Published by Miriam and Ira D. Wallach Art Gallery. Text by Susan Kismaric.
Like so many of the best photographers, Thomas Roma has a flair for thinking in book form. His first book, the limited-edition and handbound volume Brooklyn Gardens (1980), affirmed this flair from the outset of his career, and over the past 30 years Roma has published 13 volumes, always composing and sequencing his classical and modernist vision of contemporary life with care and thought. Roma’s concern for bookmaking accords with his general autodidacticism: he is self-taught to the degree that he even designs and builds his own cameras and lighting equipment. Pictures for Books is the first retrospective volume on Roma. It gathers selections from four previous publications: Found in Brooklyn (1996), Come Sunday (1996), Sicilian Passage (2003) and On Three Pillars: Torah, Worship and the Practice of Loving Kindness, The Synagogues of Brooklyn (2007). Shot in black and white, the sequences included here display two signature Roma traits: a quietly steady and penetrative observation of the close-at-hand, and a fondness for the diverse neighborhoods of Brooklyn, the borough in which Roma was born and continues to reside. Pictures for Books is full of images that capture daily life (both in Brooklyn and abroad) as it opens out into moments of capacious quietude.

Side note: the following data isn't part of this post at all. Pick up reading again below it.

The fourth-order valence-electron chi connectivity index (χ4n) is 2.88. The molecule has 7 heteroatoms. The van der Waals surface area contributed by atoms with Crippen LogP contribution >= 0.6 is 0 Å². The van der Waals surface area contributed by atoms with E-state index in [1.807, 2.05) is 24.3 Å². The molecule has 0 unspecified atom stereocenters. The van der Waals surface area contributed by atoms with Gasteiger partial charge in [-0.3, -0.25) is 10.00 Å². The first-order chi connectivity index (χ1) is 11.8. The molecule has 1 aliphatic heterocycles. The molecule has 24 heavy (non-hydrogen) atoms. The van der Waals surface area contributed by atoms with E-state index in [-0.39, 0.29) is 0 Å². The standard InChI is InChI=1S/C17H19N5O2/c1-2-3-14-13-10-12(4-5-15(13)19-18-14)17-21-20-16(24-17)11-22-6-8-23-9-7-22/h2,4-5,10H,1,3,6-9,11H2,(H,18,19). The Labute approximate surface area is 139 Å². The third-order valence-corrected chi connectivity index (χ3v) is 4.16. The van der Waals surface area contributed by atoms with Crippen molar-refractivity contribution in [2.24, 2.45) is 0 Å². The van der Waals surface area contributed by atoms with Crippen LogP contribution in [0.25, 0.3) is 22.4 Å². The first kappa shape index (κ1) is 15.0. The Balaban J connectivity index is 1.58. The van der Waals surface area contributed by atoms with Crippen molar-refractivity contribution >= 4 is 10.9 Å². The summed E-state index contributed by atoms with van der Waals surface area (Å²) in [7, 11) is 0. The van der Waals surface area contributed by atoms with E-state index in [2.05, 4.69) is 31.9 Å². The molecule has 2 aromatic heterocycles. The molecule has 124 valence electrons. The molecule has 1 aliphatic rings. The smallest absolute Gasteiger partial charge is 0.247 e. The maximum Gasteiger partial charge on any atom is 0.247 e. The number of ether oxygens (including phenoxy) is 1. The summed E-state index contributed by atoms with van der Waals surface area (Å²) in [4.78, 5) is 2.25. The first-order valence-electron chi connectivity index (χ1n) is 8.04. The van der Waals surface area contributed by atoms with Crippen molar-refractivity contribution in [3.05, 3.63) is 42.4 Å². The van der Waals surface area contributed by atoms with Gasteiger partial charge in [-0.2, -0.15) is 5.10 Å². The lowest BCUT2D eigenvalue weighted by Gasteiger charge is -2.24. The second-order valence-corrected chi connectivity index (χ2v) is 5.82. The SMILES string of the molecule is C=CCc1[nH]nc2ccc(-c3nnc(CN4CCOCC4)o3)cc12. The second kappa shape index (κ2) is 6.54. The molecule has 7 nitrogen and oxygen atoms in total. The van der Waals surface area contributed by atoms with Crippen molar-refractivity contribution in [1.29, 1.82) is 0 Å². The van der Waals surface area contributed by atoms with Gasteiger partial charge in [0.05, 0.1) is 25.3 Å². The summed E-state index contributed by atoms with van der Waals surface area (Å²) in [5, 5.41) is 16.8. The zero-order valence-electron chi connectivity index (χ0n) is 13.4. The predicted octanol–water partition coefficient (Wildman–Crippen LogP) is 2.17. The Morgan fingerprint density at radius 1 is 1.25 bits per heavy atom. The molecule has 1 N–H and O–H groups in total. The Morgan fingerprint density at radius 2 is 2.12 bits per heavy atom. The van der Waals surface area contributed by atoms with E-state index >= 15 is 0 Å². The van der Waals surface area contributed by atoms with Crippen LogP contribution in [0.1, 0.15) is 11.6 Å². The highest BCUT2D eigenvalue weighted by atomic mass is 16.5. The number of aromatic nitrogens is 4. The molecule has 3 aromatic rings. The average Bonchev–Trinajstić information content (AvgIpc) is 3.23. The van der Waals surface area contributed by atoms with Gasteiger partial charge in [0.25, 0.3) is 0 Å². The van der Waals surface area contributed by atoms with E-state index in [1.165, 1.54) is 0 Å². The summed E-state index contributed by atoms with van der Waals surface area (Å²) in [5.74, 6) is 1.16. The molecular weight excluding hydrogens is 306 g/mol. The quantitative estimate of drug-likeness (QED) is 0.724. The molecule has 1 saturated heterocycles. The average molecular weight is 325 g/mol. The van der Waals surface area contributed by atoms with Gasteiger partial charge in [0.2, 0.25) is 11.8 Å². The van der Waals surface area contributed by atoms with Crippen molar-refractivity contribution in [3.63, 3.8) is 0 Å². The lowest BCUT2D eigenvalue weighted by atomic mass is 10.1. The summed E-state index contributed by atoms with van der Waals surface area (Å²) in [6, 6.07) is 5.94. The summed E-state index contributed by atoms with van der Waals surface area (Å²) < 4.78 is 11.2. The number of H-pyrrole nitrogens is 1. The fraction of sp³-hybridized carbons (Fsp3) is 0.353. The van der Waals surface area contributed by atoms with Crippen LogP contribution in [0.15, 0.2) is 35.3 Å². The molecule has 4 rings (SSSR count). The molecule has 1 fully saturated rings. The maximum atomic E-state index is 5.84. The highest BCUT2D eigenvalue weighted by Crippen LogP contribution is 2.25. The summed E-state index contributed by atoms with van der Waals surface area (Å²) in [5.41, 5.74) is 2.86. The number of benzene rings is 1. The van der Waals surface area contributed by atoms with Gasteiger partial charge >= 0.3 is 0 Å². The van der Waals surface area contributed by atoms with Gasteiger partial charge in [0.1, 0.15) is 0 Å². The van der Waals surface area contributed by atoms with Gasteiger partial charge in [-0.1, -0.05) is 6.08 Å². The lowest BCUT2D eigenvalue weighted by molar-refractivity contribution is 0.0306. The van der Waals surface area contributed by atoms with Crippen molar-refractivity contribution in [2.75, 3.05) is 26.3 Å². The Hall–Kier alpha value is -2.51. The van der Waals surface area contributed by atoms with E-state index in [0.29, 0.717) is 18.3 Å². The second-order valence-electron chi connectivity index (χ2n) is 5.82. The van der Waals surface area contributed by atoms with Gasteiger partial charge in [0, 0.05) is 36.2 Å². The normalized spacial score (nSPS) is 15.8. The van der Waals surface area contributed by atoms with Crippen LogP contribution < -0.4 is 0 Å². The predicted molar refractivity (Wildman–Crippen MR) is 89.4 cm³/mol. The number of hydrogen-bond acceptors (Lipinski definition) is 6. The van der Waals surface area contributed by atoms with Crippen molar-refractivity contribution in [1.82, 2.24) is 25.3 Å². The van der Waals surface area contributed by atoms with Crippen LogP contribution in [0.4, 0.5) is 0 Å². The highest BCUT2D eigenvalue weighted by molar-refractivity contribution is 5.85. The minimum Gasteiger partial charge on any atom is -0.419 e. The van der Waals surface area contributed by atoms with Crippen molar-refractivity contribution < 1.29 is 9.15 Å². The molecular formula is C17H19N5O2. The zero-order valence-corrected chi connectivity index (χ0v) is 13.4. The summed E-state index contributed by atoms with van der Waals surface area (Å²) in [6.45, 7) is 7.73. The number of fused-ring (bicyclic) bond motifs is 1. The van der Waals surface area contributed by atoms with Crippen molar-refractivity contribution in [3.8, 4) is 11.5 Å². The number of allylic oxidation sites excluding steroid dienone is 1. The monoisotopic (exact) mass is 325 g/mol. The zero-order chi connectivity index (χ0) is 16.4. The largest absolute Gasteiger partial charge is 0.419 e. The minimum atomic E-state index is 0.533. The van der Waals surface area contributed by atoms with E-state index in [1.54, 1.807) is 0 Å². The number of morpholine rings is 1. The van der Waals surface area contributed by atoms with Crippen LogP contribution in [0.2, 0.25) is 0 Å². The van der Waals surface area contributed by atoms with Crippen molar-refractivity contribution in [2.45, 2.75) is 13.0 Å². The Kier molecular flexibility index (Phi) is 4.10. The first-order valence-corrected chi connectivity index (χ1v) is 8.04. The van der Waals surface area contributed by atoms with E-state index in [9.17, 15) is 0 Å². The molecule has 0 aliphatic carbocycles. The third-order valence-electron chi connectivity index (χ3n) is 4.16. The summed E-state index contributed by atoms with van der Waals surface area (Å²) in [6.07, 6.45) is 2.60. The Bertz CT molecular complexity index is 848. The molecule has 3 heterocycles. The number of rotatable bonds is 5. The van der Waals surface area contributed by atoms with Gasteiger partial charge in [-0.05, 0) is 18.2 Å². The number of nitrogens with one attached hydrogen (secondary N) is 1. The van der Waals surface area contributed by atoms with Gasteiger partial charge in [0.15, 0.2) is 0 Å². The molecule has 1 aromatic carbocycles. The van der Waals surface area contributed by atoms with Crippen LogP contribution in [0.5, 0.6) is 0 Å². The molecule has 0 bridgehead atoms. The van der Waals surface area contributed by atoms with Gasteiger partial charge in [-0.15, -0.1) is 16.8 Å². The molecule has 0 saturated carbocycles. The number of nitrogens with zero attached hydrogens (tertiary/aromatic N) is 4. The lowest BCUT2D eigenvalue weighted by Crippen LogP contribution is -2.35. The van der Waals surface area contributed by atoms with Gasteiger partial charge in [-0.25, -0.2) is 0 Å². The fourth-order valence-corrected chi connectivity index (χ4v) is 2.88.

PUBLISHER MIRIAM AND IRA D. WALLACH ART GALLERY
BOOK FORMAT Paperback, 8.5 x 10 in. / 136 pgs / 112 duotone.
PUBLISHING STATUS PUB DATE 4/30/2010 Active
DISTRIBUTION D.A.P. EXCLUSIVE CATALOG: FALL 2010 p. 129
PRODUCT DETAILS ISBN 9781884919251TRADE LIST PRICE: $35.00 CDN $40.00
AVAILABILITY In stock
in stock $35.00
FEDEX GROUND IN THE CONTINENTAL U.S. FOR CONSUMER ONLINE ORDERS
Published by The Museum of Modern Art, New York. Essay by Henry Louis Gates, Jr.
In 1990, Thomas Roma began photographing the exterior of houses of worship in his native Brooklyn, which features more churches per square mile than any other place in the United States. One morning, the pastor of an African-American Christian church housed in a former Jewish temple invited Roma to join the congregation with his camera, explaining that God's work was not in the buildings, but in what went on inside. Roma eventually photographed more than 150 services in 52 African-American churches, richly fulfilling his desire "to make religious pictures for modern times." Only 100 copies of Come Sunday remain available, and each of these has been signed by the photographer himself.